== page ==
Dr Dinakar M Salunke
executive director, Regional Center for Biotechnology, Gurgaon
ith his 30 years of experience in research, Dr Dinakar M Salunke has made outstanding contributions to the understanding of generation of antibody diversity and in elucidating the various facets of molecular mimicry in the context of humoral immune response. He has successfully analyzed several chemically dissimilar but functionally equivalent molecular structures, establishing structural basis and immunological implications of molecular mimicry.
Currently working at the National Institute of Immunology (NII), Delhi, Dr Salunke is busy nurturing the Regional Center for Biotechnology (RCB) as its first executive director. The center is an institution of education, training and research established by the Government of India under the auspices of the United Nations Educational, Scientific and Cultural Organization.
Dr Salunke's research journey began in 1978 when he joined Prof M Vijayan for his PhD degree in molecular biophysics at the Indian Institute of Science, Bangalore. Following this, he set out for Brandeis University, Waltham, Massachusetts, USA, for his post doctoral research in 1984 under Prof DLD Caspar, a renowned structural biologist. He returned to India in 1988 to join the NII where he developed a strong group in structural biology, addressing issues concerning immune mechanisms.
His research on the pluripotency of primary immune response led to the discovery of new ways of antibody degeneracy and has impacted the evolving paradigm shift in immune recognition and generation of antibody repertoire. He also analyzed how the immune system reacts when it encounters antigens that keep changing shape. He also showed that the restricted paratope conformational repertoire, on binding of an antigen to multiple independent antibodies, may be relevant for minimizing possibility of self-reactive antibodies.
Utilizing the structural, immunological and thermodynamic approaches, Dr Salunke's group addressed the molecular insights into functional mimicry in the context of immune response. His team has successfully demonstrated that the antibody paratope plasticity could facilitate molecular mimicry of otherwise unrelated antigens. His group also demonstrated the structural basis of molecular mimicry involving porphyrins and sugar moieties as well. “While our analysis of carbohydrate-peptide mimicry provided important conceptual leads towards design and development of new generation vaccines, the analysis involving carbohydrate-porphyrin mimicry provided possible mechanistic understanding of the molecular pathology of porphyria,” says Dr Salunke.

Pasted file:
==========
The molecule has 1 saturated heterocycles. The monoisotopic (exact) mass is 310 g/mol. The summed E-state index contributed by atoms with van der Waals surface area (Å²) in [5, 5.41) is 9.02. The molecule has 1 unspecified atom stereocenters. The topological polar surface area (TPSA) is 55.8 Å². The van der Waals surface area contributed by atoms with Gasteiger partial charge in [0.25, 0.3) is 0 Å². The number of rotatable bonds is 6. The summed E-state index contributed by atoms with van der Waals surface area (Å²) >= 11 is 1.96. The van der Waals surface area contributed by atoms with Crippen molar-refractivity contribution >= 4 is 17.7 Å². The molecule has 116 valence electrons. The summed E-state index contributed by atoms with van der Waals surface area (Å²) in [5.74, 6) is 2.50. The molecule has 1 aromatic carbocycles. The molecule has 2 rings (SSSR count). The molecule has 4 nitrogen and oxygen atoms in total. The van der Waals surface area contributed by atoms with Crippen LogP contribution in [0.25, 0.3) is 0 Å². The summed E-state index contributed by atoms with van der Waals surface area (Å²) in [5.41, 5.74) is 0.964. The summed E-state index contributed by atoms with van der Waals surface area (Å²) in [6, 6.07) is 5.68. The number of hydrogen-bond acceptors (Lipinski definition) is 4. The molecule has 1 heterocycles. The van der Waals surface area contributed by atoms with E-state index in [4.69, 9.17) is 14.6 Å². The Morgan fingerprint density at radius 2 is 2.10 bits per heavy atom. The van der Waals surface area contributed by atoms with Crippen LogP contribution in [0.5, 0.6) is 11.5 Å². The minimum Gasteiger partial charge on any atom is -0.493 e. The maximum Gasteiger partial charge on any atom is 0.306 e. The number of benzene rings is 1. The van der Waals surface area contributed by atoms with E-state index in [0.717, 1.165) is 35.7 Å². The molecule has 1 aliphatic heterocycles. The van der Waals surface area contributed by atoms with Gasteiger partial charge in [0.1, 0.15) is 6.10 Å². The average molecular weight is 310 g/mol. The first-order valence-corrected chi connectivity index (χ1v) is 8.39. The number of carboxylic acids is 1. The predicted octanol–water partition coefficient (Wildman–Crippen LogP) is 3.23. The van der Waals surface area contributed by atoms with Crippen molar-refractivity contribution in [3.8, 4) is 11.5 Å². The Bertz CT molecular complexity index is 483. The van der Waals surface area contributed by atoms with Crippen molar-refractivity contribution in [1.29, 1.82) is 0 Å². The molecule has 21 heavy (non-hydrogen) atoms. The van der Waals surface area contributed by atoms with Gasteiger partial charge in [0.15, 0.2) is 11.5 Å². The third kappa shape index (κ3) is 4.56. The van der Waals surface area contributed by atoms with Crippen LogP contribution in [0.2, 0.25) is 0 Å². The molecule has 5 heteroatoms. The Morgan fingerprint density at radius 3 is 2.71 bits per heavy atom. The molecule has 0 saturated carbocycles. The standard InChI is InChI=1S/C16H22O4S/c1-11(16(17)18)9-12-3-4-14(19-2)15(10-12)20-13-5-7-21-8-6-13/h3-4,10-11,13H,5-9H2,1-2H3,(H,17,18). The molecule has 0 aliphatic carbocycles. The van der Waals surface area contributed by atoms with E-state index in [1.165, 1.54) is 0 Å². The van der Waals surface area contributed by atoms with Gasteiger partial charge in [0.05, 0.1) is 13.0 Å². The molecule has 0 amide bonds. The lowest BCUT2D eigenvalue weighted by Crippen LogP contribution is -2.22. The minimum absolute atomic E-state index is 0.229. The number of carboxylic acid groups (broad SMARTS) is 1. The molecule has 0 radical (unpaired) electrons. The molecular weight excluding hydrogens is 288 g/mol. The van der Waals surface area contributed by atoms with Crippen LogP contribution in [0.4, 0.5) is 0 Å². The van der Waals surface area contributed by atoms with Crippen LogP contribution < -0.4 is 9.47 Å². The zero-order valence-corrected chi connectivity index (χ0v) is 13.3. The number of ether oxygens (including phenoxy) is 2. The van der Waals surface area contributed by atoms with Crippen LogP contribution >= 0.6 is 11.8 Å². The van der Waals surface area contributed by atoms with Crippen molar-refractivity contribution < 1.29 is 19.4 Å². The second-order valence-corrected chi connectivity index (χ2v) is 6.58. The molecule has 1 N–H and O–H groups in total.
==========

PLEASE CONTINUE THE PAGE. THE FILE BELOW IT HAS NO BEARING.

In 2000, he received the Shanti Swarup Bhatnagar Prize for Science and Technology in the category of biological sciences. He also received the National Bioscience Award in 1999, recognition from the National Institute of Immunology for outstanding scientific achievements consecutively in 2000 and 2001, and Ranbaxy Research Award for Basic Research in Medical Sciences in 2002. More recently in September 2011, the Council of Scientific & Industrial Research bestowed on him the GN Ramachandran Gold Medal for Excellence in Biological Sciences & Technology for the year 2010.
Dr Salunke, who started as a student of physics and mathematics, moved to molecular biophysics and finally utilized these skills in modern biology. He strongly believes that multi-disciplinary approach to biotechnology will create more effective researchers. The RCB, where he is actively involved in developing advanced educational and training programs, is expected to create opportunities for students to engage in research where they will learn the discovery tools by appropriately integrating science, engineering, medicine and agriculture to provide healthcare solutions and to develop agricultural and environment technologies.
in New Delhi